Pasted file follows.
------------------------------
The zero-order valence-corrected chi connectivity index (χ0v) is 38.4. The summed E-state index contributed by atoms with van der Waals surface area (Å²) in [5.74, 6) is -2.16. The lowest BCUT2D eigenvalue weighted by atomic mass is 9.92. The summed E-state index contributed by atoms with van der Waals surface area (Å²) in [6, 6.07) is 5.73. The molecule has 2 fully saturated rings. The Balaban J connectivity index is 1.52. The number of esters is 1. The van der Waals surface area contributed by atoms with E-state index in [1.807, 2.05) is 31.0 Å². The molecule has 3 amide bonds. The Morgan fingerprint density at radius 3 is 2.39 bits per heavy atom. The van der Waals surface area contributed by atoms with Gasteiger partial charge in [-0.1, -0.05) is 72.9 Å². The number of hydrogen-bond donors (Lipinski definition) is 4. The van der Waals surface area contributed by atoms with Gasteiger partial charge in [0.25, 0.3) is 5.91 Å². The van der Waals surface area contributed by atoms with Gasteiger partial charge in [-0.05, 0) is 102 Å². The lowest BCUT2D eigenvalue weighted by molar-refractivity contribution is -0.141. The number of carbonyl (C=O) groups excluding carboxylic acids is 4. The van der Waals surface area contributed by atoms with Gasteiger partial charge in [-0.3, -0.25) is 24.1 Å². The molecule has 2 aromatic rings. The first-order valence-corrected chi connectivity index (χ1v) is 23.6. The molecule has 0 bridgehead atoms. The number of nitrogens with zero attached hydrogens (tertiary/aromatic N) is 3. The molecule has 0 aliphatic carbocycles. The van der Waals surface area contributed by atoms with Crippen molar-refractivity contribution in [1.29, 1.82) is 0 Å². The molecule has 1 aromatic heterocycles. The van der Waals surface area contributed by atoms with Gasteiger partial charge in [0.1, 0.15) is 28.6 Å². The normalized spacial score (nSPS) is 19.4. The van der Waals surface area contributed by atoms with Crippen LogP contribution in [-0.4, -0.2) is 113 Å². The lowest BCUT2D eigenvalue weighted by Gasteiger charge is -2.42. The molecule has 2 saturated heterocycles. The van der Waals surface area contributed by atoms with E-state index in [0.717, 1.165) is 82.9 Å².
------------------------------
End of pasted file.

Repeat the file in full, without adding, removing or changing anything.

The zero-order valence-corrected chi connectivity index (χ0v) is 38.4. The summed E-state index contributed by atoms with van der Waals surface area (Å²) in [5.74, 6) is -2.16. The lowest BCUT2D eigenvalue weighted by atomic mass is 9.92. The summed E-state index contributed by atoms with van der Waals surface area (Å²) in [6, 6.07) is 5.73. The molecule has 2 fully saturated rings. The Balaban J connectivity index is 1.52. The number of esters is 1. The van der Waals surface area contributed by atoms with E-state index in [1.807, 2.05) is 31.0 Å². The molecule has 3 amide bonds. The Morgan fingerprint density at radius 3 is 2.39 bits per heavy atom. The van der Waals surface area contributed by atoms with Gasteiger partial charge in [-0.1, -0.05) is 72.9 Å². The number of hydrogen-bond donors (Lipinski definition) is 4. The van der Waals surface area contributed by atoms with Gasteiger partial charge in [0.25, 0.3) is 5.91 Å². The van der Waals surface area contributed by atoms with Gasteiger partial charge in [-0.05, 0) is 102 Å². The lowest BCUT2D eigenvalue weighted by molar-refractivity contribution is -0.141. The number of carbonyl (C=O) groups excluding carboxylic acids is 4. The van der Waals surface area contributed by atoms with Gasteiger partial charge in [-0.3, -0.25) is 24.1 Å². The molecule has 2 aromatic rings. The first-order valence-corrected chi connectivity index (χ1v) is 23.6. The molecule has 0 bridgehead atoms. The number of nitrogens with zero attached hydrogens (tertiary/aromatic N) is 3. The molecule has 0 aliphatic carbocycles. The van der Waals surface area contributed by atoms with Crippen molar-refractivity contribution in [1.29, 1.82) is 0 Å². The molecule has 1 aromatic heterocycles. The van der Waals surface area contributed by atoms with Gasteiger partial charge in [0.1, 0.15) is 28.6 Å². The normalized spacial score (nSPS) is 19.4. The van der Waals surface area contributed by atoms with Crippen LogP contribution in [-0.4, -0.2) is 113 Å². The lowest BCUT2D eigenvalue weighted by Gasteiger charge is -2.42. The molecule has 2 saturated heterocycles. The van der Waals surface area contributed by atoms with E-state index in [0.717, 1.165) is 82.9 Å².